A Columbia County analysis completed earlier this month suggests flooding along William Few Parkway in Windmill Plantation could be worsened by the way the subdivision's driveways were set up.
At issue was a secondary spillway next to an existing ditch that was filled in about a decade ago by builders trying to level out driveways , said Billy Clayton, the county's waterworks director.
"When those builders built on those lots, one of the first things they did was fill in ... so that the driveway would be kind of straight coming off the road to the lot," Mr. Clayton said.
The result is that a heavy storm causes the water to back up instead of drain off, he said.
Richard Harmon, the county's Building and Commercial Services department director, said several builders would have been involved and probably didn't realize the long-term consequences.
"It's not one of those obvious drainage things," he said.
County officials say they might re- create that secondary spillway between the ditch along William Few to improve storm drainage.
That work would cost less than installing larger pipes in the existing ditch, something that could cost from $800,000 to $1 million.
"I've got lots of projects and no money," said Mr. Clayton. "I do know this. It (recreating the secondary spillway) would be something that could be done versus nothing being done."
Mr. Clayton said that although the county is not responsible for the ditch, pipes or driveways, it wants to help.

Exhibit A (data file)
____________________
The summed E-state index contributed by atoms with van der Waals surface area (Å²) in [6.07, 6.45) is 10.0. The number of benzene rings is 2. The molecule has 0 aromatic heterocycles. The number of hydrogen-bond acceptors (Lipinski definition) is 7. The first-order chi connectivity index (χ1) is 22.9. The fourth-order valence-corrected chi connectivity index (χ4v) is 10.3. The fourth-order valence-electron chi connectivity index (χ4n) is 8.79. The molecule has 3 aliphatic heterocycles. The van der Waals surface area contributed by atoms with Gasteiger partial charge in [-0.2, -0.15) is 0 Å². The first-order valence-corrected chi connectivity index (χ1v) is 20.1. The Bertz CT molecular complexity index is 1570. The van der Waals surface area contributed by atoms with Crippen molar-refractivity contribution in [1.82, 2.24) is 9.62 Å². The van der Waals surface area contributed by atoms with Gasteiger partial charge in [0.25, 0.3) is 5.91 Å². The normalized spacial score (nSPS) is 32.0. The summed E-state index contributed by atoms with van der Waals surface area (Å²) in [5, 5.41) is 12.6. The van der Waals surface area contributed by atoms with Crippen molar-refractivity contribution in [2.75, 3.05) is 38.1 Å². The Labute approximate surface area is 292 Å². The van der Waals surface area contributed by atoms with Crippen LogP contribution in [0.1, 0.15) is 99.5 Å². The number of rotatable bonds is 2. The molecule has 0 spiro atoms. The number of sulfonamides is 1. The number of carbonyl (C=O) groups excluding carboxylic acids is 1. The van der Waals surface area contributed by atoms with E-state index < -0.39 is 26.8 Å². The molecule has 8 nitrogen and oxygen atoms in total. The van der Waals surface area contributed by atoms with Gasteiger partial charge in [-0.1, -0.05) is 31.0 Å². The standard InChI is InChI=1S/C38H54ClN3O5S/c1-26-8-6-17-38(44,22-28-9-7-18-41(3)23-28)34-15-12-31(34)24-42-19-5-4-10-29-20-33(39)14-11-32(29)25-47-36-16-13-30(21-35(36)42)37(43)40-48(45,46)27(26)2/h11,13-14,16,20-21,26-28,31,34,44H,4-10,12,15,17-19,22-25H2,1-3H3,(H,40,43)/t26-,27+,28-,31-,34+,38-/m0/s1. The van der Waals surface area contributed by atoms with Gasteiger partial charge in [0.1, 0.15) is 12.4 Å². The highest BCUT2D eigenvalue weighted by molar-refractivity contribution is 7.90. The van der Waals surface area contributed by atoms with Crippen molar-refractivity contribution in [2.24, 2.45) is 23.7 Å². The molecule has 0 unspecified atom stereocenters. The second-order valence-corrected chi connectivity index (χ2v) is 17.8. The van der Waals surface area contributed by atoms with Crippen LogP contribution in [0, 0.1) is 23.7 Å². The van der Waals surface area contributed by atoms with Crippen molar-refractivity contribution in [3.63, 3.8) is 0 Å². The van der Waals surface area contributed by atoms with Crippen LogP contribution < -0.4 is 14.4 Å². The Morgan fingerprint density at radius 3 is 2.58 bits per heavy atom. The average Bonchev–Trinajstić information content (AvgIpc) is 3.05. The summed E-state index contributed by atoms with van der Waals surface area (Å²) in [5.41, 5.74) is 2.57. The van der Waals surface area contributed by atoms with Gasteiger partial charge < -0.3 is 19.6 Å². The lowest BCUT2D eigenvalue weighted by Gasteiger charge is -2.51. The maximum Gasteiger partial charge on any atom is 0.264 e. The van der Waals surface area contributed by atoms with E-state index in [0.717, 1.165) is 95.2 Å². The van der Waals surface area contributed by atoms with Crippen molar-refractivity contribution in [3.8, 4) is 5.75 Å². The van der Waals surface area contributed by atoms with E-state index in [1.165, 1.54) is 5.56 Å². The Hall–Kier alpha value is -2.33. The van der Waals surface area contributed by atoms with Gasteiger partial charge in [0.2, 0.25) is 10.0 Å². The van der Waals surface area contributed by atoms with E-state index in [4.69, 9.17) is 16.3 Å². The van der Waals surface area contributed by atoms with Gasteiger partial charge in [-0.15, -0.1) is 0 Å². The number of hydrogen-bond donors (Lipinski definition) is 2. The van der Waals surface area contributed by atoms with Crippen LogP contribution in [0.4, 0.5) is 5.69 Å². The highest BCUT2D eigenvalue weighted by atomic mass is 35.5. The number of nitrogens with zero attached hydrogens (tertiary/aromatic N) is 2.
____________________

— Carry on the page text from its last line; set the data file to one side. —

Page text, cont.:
The idea of adding the depression area back near the ditch was recently presented at a county committee meeting and was favorably forwarded on by county commissioners.
The plan goes before the full board June 20.
Mark Schmidt, the president of the Windmill Property Owners Association, said he would need to see the latest plans before commenting.
He said he thought the county was planning to conduct a roughly $800,000 fix to the situation.
Mr. Clayton said he doesn't know exactly how much the latest project idea would cost, but it would be "way cheaper" than the previous $800,000 to $1 million idea, which would have involved increasing the size of pipes in the William Few ditch.
Reach Preston Sparks at (706) 868-1222, ext. 115 or preston.sparks@augustachronicle.
The issue of flooding along William Few Parkway in Windmill Plantation subdivision will be addressed June 20 at a Columbia County Commissioners meeting at the Evans Government Center auditorium. The meeting starts at 6:30 p.m.